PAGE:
Researchers Take Body Armor to the Next Level with High Energy Fibers
Current body armor is heavy, cumbersome, and way above the desired aerial density, which limits mobility and physical performance of soldiers.
It sounds like something out of the movie “Iron Man,” where the fictional American superhero builds an armored suit to fight terrorists and overturn his captors. For researchers at Florida Atlantic University’s College of Engineering and Computer Science, developing and enhancing materials to improve the performance of military helmets and body armor is definitely not fictional. They have received $569,482 from the Combating Terrorism Technical Support Office (CTTSO) under the advanced Armor Materials Program, to develop advanced fibers for body armor. Ballistic or bullet-proof armor performance is heavily dependent on the base material properties, which have changed little in recent years.
The CTTSO identifies and develops capabilities to combat terrorism at home and abroad and irregular adversaries and to deliver these capabilities to United States Department of Defense components and interagency partners through rapid research and development, advanced studies and technical innovation, and provision of support to U.S. military operations.
“Composite fiber plays a very important role in the performance of ballistic armor, and its mechanical properties are integrally related with kinetic energy absorption and dissipation,” said Stella Batalama, Ph.D., dean of FAU’s College of Engineering and Computer Science. “However, in recent years there have not been any significant advances in ballistic fiber properties, resulting in limited improvements of armor performance. With this important effort, our researchers will be able to enhance the properties of the fiber that will potentially lead to greater energy absorption and ballistic performance, and ultimately, greater protection of the women and men who serve in the United States military.”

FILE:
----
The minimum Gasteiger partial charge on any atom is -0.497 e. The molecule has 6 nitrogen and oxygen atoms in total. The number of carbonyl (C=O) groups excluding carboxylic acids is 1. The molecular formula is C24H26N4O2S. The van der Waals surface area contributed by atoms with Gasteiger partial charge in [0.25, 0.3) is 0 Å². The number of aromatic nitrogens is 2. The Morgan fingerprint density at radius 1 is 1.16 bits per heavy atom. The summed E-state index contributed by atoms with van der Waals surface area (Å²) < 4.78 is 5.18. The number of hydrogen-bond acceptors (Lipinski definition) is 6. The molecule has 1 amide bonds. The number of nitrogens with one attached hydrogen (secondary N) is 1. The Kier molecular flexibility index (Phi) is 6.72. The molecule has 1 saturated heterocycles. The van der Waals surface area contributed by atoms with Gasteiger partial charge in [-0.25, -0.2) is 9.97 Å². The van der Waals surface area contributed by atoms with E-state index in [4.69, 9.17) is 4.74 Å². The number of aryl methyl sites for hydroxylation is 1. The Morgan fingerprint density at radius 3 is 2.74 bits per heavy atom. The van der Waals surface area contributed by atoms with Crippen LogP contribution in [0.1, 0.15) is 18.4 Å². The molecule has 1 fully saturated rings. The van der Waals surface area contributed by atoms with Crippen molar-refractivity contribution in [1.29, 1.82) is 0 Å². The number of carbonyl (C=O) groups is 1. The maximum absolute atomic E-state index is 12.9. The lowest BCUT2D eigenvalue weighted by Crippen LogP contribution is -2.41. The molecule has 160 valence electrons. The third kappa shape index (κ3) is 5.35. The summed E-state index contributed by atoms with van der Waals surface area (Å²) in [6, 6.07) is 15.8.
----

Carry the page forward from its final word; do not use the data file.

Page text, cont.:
The fibers in an armor absorb ballistic energy and dissipate it as quickly as possible when the projectile strikes. Fiber strength, modulus and fracture strain are key parameters for absorption and dissipation. FAU’s two-year project, “Hybridization of Ultrahigh Molecular Weight Polyethylene (UHMWPE) with Nylon and Carbon Nanotubes for Improved Ballistic Performance,” is aimed at improving the properties of UHMWPE fibers that are used in ballistic applications. The project involves two phases consisting of both experimental and computational approaches to investigate manufacturing, testing, and predicting the performance of the modified fiber. Testing of fibers will be performed at various rates of strain ranging from quasi-static to ballistic.
“Although current body armor provides increasingly advanced protection to our soldiers, it comes at a cost. It’s heavy, cumbersome, and way above the desired aerial density, which limits mobility and physical performance of our soldiers,” said Hassan Mahfuz, Ph.D., principal investigator, an expert in nanocomposite and structured materials and a professor in FAU’s Department of Ocean and Mechanical Engineering. “For more than a decade, considerable efforts have been made in carrying out various experimental, analytical and numerical investigations to identify and explain penetration-failure mechanisms under ballistic loading. We are hopeful the hybridized nanocomposite fiber we are developing will help to take body armor to the next level. We expect that it will possess excellent strength, modulus and fracture strain, which will lead to high energy absorption, and fast dissipation.”
The FAU project is led by Mahfuz, Oren Masory, Ph.D., a professor and an expert in robotics, rehabilitation engineering, and computerized manufacturing; and Leif A. Carlsson, Ph.D., the J.M. Rubin Foundation Professor and an expert in composite materials and solid mechanics, both in FAU’s Department of Ocean and Mechanical Engineering, in collaboration with the Naval Surface Warfare Center Panama City Division, and North Carolina State University.